And Ford doesn't even mind all that much.

Once the star of Ford’s U.S. lineup, the Focus is no longer a cash cow for the Blue Oval in its domestic market where sales of the compact hatchback are declining. It’s not a good sign when a car manufacturer has no less than 37,400 units in stock, enough to last for 54 days. Compared to the first five months of 2016, Focus deliveries have dropped by 20 percent to 67,146 cars. That’s a far cry from the 243,199 Focus models sold in the U.S. throughout the whole 2012 year during its prime.

You might also like:

With that in mind, Ford has decided to move production of the Focus for U.S. market from its Michigan plant to China as part of a cost-cutting business decision, although the initial plan was to build the car in Mexico. Assembly of the locally made Focus will come to an end by mid-2018, but it won’t be for about a year until production of the model will kick off in the People’s Republic. Ford says people in the market for a Focus shouldn’t worry as the company will attempt to fill in the void by stockpiling the model and by launching the EcoSport crossover, which the company estimates some will see as a viable alternative.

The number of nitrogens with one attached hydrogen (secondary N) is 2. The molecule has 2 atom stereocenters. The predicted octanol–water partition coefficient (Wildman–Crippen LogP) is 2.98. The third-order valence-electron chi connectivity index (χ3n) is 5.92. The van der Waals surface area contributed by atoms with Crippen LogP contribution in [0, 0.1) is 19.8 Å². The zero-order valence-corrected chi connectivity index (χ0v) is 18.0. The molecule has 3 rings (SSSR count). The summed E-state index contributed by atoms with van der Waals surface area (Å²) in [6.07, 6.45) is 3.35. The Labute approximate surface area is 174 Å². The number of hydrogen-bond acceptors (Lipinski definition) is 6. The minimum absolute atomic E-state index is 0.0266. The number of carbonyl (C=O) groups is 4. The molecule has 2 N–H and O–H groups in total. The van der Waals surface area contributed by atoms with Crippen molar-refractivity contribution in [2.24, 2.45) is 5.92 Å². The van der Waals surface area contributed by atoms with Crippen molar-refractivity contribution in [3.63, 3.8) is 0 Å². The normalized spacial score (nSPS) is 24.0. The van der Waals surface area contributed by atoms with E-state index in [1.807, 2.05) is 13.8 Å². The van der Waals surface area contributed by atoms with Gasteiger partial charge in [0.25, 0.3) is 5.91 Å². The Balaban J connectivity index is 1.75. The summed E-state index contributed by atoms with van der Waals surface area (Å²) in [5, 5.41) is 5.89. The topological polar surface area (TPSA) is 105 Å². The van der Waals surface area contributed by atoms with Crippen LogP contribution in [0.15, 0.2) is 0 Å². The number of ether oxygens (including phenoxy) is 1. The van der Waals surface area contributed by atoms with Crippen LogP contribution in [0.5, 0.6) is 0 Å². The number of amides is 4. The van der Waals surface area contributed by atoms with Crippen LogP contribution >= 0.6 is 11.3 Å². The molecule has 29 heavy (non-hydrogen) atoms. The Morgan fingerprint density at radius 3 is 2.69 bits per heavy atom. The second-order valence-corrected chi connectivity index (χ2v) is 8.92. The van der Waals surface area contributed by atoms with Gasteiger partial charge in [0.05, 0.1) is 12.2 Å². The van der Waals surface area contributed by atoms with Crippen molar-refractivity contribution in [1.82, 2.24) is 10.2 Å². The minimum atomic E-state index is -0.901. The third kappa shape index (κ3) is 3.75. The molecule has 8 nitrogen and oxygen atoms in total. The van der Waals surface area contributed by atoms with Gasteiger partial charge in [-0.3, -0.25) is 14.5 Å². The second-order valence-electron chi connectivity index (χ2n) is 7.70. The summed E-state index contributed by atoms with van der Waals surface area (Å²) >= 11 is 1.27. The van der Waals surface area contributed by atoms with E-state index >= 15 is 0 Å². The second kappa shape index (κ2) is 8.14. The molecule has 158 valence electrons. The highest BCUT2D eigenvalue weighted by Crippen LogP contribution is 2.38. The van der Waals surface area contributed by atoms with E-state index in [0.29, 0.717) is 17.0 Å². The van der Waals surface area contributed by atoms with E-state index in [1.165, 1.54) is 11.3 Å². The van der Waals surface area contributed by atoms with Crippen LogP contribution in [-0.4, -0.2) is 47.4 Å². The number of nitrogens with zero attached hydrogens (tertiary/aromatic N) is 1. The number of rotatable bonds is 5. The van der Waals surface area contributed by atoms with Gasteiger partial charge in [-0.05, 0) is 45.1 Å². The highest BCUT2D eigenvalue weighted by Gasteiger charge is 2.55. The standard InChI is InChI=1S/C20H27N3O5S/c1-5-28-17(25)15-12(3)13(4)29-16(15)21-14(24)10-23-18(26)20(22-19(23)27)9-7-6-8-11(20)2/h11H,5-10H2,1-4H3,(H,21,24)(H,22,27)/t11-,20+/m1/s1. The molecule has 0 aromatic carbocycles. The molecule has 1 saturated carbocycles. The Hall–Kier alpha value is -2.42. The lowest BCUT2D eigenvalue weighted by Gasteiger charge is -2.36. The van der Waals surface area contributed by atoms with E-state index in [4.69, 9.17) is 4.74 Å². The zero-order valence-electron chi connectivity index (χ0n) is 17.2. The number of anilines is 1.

It’s important to point out the Focus is already being made in China at two assembly plants catering the local market. For Europeans, Ford is making the model at its factory in Germany from where the hot ST and RS versions are being shipped to the U.S.

Joe Hinrichs, Ford's president of global operations, told Automotive News that although it would be cheaper to build and ship cars from Mexico rather than China to the U.S., it’s a more viable business decision to move assembly to the latter. He went on to specify that by doing so, Ford will only have to retool one plant rather than two, thus freeing up “a lot of capital.” In total, the company will be able to save a whopping $1 billion: $500 million by moving production to China and other $500 million by pulling the plug on the Mexico plant.

Needless to say, the Focus we’re talking about here is the fourth-generation model already spied multiple times. It’s unclear at this point when we will see it, but Europeans will likely be able to order their Made in Germany car early next year.

Source: Automotive News via The Truth About Cars

Be part of something big